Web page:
The Action Bible by Doug Mauss & Sergio CarielloA comic book style Bible for kids 3 to 12 (I love it too); Parents might also learn stories they’re unfamiliar with.
Sacred Parenting by Gary Thomas (Book & Video)What if one of God’s primary intentions for you as a parent isn’t about successfully raising perfect children, but about becoming more holy?
Shepherding a Child’s Heart by Tedd TrippSolid, biblical help for parents on how to speak to the heart of your child.  One of our favorites!
Everyday Talk by John YountzTalking freely and naturally about God with your children (Deuteronomy 6).
Peacemaking for Families by Ken SandeA biblical guide to managing conflict in your home.
ApParent Privilege by Steve WrightProvides biblical understanding and the latest research to encourage you in the unparalleled opportunity you have to be the primary influencer.


3 Necessary Characteristics that Secure and Sustain Commitment

I want to draw from our text this morning—Ephesians 5:22-33—Three Necessary Characteristics that Secure and Sustain Commitment. If these Christ-like traits are lacking, we will find commitment lacking.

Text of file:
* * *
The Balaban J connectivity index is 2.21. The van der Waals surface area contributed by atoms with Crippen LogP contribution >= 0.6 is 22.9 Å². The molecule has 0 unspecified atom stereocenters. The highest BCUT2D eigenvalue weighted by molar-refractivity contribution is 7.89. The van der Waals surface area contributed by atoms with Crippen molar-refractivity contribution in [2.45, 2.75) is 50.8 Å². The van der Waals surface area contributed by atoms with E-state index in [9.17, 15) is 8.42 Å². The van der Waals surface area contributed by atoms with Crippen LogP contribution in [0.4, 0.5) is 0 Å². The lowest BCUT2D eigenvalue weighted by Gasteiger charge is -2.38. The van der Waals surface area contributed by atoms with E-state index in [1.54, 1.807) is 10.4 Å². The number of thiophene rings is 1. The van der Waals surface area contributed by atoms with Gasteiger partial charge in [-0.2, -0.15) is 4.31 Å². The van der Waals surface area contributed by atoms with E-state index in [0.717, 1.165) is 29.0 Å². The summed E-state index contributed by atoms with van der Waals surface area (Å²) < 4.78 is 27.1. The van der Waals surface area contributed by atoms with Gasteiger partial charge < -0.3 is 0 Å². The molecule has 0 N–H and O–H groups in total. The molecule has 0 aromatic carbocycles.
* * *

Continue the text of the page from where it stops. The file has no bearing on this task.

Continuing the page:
(1) Submission. This role is primarily assigned to the wife.  In our day and age, this statement does not perhaps sit well.  And given the abuse of centuries of men dominating and abusing women, it’s no wonder. Throughout the Bible submission is required: to governing authorities (Rom 13:1) and God (James 4:7).  Submission is for everyone.  God is the one who institutes authority; and so, if we have a problem with that, then we have a problem with God.  Wives, you’re not submitting solely for the sake of your husband—Christians you’re not submitting solely for the sake of yourself—you’re submitting for the sake of the Lord (Eph 5:22).

(2) Sacrifice.  This role is primarily assigned to the husband. And the implication for husbands is that you are to sacrificially love your wife in a way that does not expect her to always do right by you.  Even when we failed Christ, He remained true.  Even when your wife fails in her role, you willingly—out of reverence for Christ, v.21—give yourself up for her.  And that means that my agenda has to die if it is pulling us apart.